I honestly believe that both constructivist and behaviorist teaching styles can effectively be used in the classroom. Each student has a different way of learning and I believe the only way to reach the majority of the students is to incorporate more than one style of learning. Although my personality leads me toward a more constructivist theory of education, I also believe there are certain times when a behaviorist approach might work better. The bottom line is that each student is different and each class is different. Teachers need to be flexible enough to change their teaching styles to match their student’s needs. I know there are too many students to do this with individually, but if a teacher is flexible and can try and bend to meet the needs of as many students as possible, it will not only help the students learn but it will also create a better learning environment and better student teacher relationships.
Classroom organization is a vital key to the success of students. This sets the tone for the whole learning environment. I definitely follow more of the constructivist views on this topic. I feel that a teacher standing in the front of the class lecturing is boring and unproductive. I want a classroom where the students interact with each other as well as the teacher. I believe letting students work in groups allows them to exchange ideas with each other and work together as a team. Some who believe in the behaviorist theory many think this is counterproductive and that students need to learn on their own. I do not agree. Children by nature are inquisitive and curious. With the freedom that comes along with asking their peers questions and taking part in discussions, it allows for a more open learning environment and I believe the students will react enthusiastically.
Keeping students motivated is another key element in the learning process. Again, I believe I take the constructivist point of view on this topic. I want my students to want to learn, to want to do well. I do not want them doing things simply because they have to. I believe that when students do things because they must do them instead of wanting to do them, they will do the least amount possible just to get by on assignments. Granted, I know that there will be students that do not want to do assignments, but I feel that will be reflected in their grade. Teachers following the behaviorist theory may feel this is not a good way to teach, but I do not agree. I had both kinds of teachers in high school, and there were classes that I wanted to do well in and others that I knew I had to because that was what the teacher wanted. In the classes that I wanted to do well, I feel I excelled and learned so much. The other classes I did what I needed to get by.
Discipline is a touchy subject in most schools. I actually take more a behaviorist point of view on this topic. I believe when students are learning about different subjects, it is good to let them be free to explore and think for themselves. As far as confrontations are concerned, I do not feel that many students have the knowledge or maturity to deal with it on their own. I feel that it is our job as teachers to keep a safe, positive environment for students and if there are students disrupting that environment, then I think they should removed from the class; whether it be for that day, or for the rest of the year. I do not think it is fair to interrupt others from learning. The constructivist point of view allows for a more relaxed atmosphere and allows students to try and work through problems on their own. In some cases this may work, in other I feel it may only cause more problems. I do feel we should help students learn how to deal with problems and teach them the skills to be able to make right decisions, but until those skills are taught we cannot expect them to know how to deal with these situations.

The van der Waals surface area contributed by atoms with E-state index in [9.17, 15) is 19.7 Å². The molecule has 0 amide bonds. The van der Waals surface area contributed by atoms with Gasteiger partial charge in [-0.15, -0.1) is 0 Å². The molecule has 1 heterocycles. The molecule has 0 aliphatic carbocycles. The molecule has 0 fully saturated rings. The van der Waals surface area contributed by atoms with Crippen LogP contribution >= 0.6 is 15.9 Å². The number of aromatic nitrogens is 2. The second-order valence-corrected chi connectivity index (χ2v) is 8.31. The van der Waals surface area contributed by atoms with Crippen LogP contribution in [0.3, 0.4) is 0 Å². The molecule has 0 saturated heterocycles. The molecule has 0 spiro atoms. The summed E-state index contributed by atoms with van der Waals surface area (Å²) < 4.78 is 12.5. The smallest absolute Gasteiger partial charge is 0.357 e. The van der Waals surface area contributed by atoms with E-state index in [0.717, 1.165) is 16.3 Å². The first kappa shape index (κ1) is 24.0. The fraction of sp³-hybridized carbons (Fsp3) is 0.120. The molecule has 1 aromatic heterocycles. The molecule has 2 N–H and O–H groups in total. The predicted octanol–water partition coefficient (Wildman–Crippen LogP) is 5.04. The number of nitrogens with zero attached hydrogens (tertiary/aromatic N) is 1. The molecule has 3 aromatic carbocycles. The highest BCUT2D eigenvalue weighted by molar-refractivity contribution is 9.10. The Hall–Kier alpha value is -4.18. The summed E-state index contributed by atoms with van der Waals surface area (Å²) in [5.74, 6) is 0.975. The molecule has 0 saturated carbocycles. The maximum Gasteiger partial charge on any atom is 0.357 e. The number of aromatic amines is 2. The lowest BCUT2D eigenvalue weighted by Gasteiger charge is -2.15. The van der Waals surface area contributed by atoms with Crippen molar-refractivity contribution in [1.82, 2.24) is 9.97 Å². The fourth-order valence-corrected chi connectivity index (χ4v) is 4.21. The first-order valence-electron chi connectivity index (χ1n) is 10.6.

My overall teaching style embodies more of the constructivist theory. I want my students to think for themselves and to try and figure things out instead of just taking notes off a blackboard. I want to engage and challenge my students to want to do their best in and out of school. I believe this is possible. I know it will be harder for some more than others, but I do believe it can be done. I understand that most students may not always understand things right away and will make many mistakes, but I feel making mistakes is one of the best ways to learn. The more mistakes you make, the better you understand the lesson or topic or whatever ou are studying. Learning should not be about memorizing material. It should be about opening your mind and understanding new things. Yes, there are going to be topics and subjects that are less than interesting, but if you have a good, interactive and positive atmosphere to learn in, it will make it much easier to study things you may not like.
William Arthur Ward said, “The mediocre teacher tells. The good teacher explains. The superior teacher demonstrates. The great teacher inspires” (Quote Garden, 2010). Students should be the first priority and should come first in everything a teacher does. It is not about trying to prove to them how much you know and how much information you can give them at one time. It is about teaching students in a way that they can understand and benefit from the most. We are shaping the minds of tomorrow and we do not want to turn them into robots that only do as they are told. We want a generation that can think for themselves and can solve problems using critical thinking skills. We are there to help them in all aspects of growing and learning, and if we are not flexible in trying to meet their needs we are only stifling their willingness and eagerness to learn.